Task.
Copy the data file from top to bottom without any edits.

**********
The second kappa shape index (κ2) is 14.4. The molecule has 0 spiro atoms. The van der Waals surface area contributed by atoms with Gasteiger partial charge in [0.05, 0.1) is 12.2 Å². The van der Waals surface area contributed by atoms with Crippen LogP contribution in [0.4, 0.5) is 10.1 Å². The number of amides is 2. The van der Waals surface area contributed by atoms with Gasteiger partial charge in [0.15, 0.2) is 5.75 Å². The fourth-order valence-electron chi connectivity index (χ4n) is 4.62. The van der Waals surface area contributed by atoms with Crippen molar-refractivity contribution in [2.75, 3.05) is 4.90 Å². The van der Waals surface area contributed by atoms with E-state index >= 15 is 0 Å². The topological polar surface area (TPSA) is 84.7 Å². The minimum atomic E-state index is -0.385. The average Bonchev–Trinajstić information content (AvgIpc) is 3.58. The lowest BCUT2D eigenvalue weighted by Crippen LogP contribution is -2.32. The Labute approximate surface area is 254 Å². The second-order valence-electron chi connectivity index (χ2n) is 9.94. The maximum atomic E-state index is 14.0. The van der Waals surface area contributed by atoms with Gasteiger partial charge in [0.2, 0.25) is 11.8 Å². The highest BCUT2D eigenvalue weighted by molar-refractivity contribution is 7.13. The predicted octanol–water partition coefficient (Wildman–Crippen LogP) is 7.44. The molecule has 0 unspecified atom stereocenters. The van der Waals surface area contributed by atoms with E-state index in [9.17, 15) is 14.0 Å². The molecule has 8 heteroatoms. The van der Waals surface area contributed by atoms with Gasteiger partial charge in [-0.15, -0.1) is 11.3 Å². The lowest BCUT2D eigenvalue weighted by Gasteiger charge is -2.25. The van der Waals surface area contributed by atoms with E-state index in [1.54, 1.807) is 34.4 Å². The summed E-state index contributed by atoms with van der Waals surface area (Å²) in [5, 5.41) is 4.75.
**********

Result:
The second kappa shape index (κ2) is 14.4. The molecule has 0 spiro atoms. The van der Waals surface area contributed by atoms with Gasteiger partial charge in [0.05, 0.1) is 12.2 Å². The van der Waals surface area contributed by atoms with Crippen LogP contribution in [0.4, 0.5) is 10.1 Å². The number of amides is 2. The van der Waals surface area contributed by atoms with Gasteiger partial charge in [0.15, 0.2) is 5.75 Å². The fourth-order valence-electron chi connectivity index (χ4n) is 4.62. The van der Waals surface area contributed by atoms with Crippen molar-refractivity contribution in [2.75, 3.05) is 4.90 Å². The van der Waals surface area contributed by atoms with E-state index >= 15 is 0 Å². The topological polar surface area (TPSA) is 84.7 Å². The minimum atomic E-state index is -0.385. The average Bonchev–Trinajstić information content (AvgIpc) is 3.58. The lowest BCUT2D eigenvalue weighted by Crippen LogP contribution is -2.32. The Labute approximate surface area is 254 Å². The second-order valence-electron chi connectivity index (χ2n) is 9.94. The maximum atomic E-state index is 14.0. The van der Waals surface area contributed by atoms with Gasteiger partial charge in [0.2, 0.25) is 11.8 Å². The highest BCUT2D eigenvalue weighted by molar-refractivity contribution is 7.13. The predicted octanol–water partition coefficient (Wildman–Crippen LogP) is 7.44. The molecule has 0 unspecified atom stereocenters. The van der Waals surface area contributed by atoms with E-state index in [9.17, 15) is 14.0 Å². The molecule has 8 heteroatoms. The van der Waals surface area contributed by atoms with Gasteiger partial charge in [-0.15, -0.1) is 11.3 Å². The lowest BCUT2D eigenvalue weighted by Gasteiger charge is -2.25. The van der Waals surface area contributed by atoms with E-state index in [1.54, 1.807) is 34.4 Å². The summed E-state index contributed by atoms with van der Waals surface area (Å²) in [5, 5.41) is 4.75.